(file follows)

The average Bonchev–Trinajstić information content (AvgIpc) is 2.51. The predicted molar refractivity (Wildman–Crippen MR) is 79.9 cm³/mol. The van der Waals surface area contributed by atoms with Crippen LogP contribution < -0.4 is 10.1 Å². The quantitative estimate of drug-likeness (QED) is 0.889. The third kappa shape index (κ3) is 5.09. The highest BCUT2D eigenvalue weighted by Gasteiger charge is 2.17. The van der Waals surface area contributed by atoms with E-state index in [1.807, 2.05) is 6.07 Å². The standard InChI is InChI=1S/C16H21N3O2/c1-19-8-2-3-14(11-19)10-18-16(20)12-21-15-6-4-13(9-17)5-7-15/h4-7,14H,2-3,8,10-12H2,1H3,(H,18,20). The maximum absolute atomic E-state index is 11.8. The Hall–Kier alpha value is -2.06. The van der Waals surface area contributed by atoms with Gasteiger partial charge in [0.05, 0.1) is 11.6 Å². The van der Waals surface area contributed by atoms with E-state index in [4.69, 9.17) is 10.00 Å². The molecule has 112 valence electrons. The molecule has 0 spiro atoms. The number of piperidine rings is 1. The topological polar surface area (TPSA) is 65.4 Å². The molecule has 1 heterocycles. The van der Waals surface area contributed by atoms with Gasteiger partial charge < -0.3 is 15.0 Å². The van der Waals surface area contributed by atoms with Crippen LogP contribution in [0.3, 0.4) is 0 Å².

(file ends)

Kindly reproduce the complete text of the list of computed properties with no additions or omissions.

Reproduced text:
The average Bonchev–Trinajstić information content (AvgIpc) is 2.51. The predicted molar refractivity (Wildman–Crippen MR) is 79.9 cm³/mol. The van der Waals surface area contributed by atoms with Crippen LogP contribution < -0.4 is 10.1 Å². The quantitative estimate of drug-likeness (QED) is 0.889. The third kappa shape index (κ3) is 5.09. The highest BCUT2D eigenvalue weighted by Gasteiger charge is 2.17. The van der Waals surface area contributed by atoms with E-state index in [1.807, 2.05) is 6.07 Å². The standard InChI is InChI=1S/C16H21N3O2/c1-19-8-2-3-14(11-19)10-18-16(20)12-21-15-6-4-13(9-17)5-7-15/h4-7,14H,2-3,8,10-12H2,1H3,(H,18,20). The maximum absolute atomic E-state index is 11.8. The Hall–Kier alpha value is -2.06. The van der Waals surface area contributed by atoms with Gasteiger partial charge in [0.05, 0.1) is 11.6 Å². The van der Waals surface area contributed by atoms with E-state index in [4.69, 9.17) is 10.00 Å². The molecule has 112 valence electrons. The molecule has 0 spiro atoms. The number of piperidine rings is 1. The topological polar surface area (TPSA) is 65.4 Å². The molecule has 1 heterocycles. The van der Waals surface area contributed by atoms with Gasteiger partial charge < -0.3 is 15.0 Å². The van der Waals surface area contributed by atoms with Crippen LogP contribution in [0.3, 0.4) is 0 Å².